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Cooked Motl - Josh 337

Apparently John Cook, of Skeptical Science blog, has been impersonating Lubos Motl, see Lubos blog here, also reported on WUWT and the Air Vent, here and here

Why John Cook thought this was a good idea remains a mystery. But then it has been a strange week with Peter Wadhams convinced there is a conspiracy against him. Are the alarmists getting alarmed?

Cartoons by Josh

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Reader Comments (79)

I agree with Brandon's frustration at people over-charging and mischarging. When one is dealing with wily and dishonest people, being inaccurate too often enables them to deal with straw men and avoid the actual issues. Too often, angriness is self-indulgent and counterproductive. However, in this particular case, I don't see that any particular harm has been done beyond some comments on the internet being incorrect, but in general it would be helpful if commenters avoided making charges unless they've thoroughly familiarized themselves with the events.

Jul 26, 2015 at 9:24 PM | Unregistered CommenterSteve McIntyre

Removed Brandon's outburst and response. Maybe count to ten and try again a bit more politely ;-)

Jul 26, 2015 at 11:42 PM | Registered CommenterJosh

Stewgreen and Brandon Shollenberger are right of course. Making things up and attributing them to other people is not that uncommon in psychology experiments. Adam Corner of COIN, the Guardian and Business Green has a paper based on reactions to sceptical articles written by himself and his colleagues and passed off as editorials in the Scotsman and the Irish Times. The experiment didn't work very well, as he had the honesty to report, because the sceptic articles he made up were more convincing than the warmist ones.

The real flaw in Corner's experiment was that the 200 subjects were overwhelmingly 19 year old female students in the Welsh university department where Corner works. Who knows how much they were affected by their attitudes to the Scots and the Irish, not to mention to Corner himself, whom they presumably knew, and who is young, fit-looking, and given to wearing fetching blue wigs in public?

I quoted a number of Cook's comments from the Treehut Files in a comment at
(Aug 31, 2012 at 11:06 PM)
repeating what I'd already said at
(August 3, 2012 at 10:33 am)

First up, I met with Steve Lewandowsky and some other cognitive scientists who are interested in the phenomenon of science blogging and how it’s being used to educate and communicate science. In particular, they wanted to test the impact of blog comments on how people processed information. Did a blog post with all negative comments have a different impact on how people retain information compared to a blog post with all positive comments? So we sat down and designed an experiment to run on SkS to see if this has a discernible effect on blogs…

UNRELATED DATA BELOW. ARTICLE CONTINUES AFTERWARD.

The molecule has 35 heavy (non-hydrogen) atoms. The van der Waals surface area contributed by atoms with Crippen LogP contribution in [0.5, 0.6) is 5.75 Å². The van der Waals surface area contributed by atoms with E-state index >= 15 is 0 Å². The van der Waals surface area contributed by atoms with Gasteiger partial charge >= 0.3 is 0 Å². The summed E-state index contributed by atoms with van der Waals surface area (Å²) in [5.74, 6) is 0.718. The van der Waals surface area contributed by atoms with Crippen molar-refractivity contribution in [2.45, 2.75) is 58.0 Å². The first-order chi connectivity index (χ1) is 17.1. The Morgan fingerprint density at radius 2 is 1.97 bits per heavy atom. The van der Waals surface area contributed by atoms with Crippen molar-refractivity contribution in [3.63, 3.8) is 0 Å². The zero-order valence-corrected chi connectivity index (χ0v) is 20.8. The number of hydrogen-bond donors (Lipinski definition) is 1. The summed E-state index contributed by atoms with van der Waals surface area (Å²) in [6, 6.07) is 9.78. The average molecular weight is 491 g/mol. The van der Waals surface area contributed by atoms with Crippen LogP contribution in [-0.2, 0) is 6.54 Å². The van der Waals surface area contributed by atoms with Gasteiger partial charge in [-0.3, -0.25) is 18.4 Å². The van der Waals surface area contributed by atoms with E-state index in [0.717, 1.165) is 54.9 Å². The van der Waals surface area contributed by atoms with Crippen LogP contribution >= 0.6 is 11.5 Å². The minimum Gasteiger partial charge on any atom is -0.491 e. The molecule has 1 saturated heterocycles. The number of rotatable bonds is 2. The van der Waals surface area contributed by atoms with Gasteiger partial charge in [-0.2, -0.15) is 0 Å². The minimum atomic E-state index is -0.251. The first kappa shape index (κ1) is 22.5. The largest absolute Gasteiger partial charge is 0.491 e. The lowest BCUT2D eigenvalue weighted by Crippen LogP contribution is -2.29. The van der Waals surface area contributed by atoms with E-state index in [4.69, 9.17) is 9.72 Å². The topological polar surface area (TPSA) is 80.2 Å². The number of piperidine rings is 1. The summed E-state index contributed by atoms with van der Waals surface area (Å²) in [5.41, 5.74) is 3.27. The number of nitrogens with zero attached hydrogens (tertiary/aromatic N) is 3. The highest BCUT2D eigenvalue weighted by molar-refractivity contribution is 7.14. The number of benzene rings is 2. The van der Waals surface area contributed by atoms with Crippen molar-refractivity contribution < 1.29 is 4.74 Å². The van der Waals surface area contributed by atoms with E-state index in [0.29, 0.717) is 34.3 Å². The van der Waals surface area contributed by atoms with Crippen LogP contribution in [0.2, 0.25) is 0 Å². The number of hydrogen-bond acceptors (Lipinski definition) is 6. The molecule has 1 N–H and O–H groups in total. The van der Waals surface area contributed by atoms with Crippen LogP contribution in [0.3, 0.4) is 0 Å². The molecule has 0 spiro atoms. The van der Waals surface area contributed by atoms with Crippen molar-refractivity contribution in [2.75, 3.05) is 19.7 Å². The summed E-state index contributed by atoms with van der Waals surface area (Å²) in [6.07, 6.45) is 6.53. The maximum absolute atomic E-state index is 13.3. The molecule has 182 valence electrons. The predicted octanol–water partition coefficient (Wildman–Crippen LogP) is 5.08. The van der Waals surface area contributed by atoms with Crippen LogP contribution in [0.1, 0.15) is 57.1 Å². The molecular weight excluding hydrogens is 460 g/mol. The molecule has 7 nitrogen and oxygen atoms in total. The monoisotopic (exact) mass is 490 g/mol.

Jul 27, 2015 at 5:55 AM | Registered Commentergeoffchambers

Brandon's outburst and response was quite reasonable, in my opinion.
Obviously, we disagree.

But I thought he made his view understood clearly and effectively on the unimportance of using a fake name and then (presumably) changing it.
It should stand, in my opinion.

Jul 27, 2015 at 10:31 AM | Registered CommenterM Courtney

Brandon's comment started off OK in my opinion , but descended into vituperative personal insults, which, in the absence of BH, is no doubt why Josh chose to remove it.

Jul 27, 2015 at 10:41 AM | Unregistered CommenterMessenger

Cook says he uses 'Lubos' when 'harvest'ing (his words) comments but wouldn't when presenting comments to UWA students. What he actually did is another matter and I am not sure it is known.

Jul 27, 2015 at 11:23 AM | Registered Commentershub

Ceci n'est pas un message de Jean Chef

Jul 27, 2015 at 11:40 AM | Unregistered CommenterJohn_Cook

geoff, Cook says he wanted to run the experiment on Skepticalscience. Later he says the experiment was run with live students. Do we know what was actually done?

Jul 27, 2015 at 11:57 AM | Registered Commentershub

Some people have raised the question, "If the question in Cook's study was how readers would be differently affected by being exposed to warmist vs. skeptical opinions, variously attributed to warmist or skeptical authors, why not simply use the genuine quotes of genuinely skeptical authors (e.g., Motl)?"

It's a fair question; but one to which there seems to be a very simple answer: If you use the genuine quotes, they are written by different authors in their individual styles. If quotes of one side or the other prove more convincing to the open-minded reader, how do you isolate the effect of the position taken from that of the individual writer's persuasiveness as a writer? It seems to me that the only way to proceed is to rewrite all the entries in a similar style, to suppress stylistic variation as much as possible.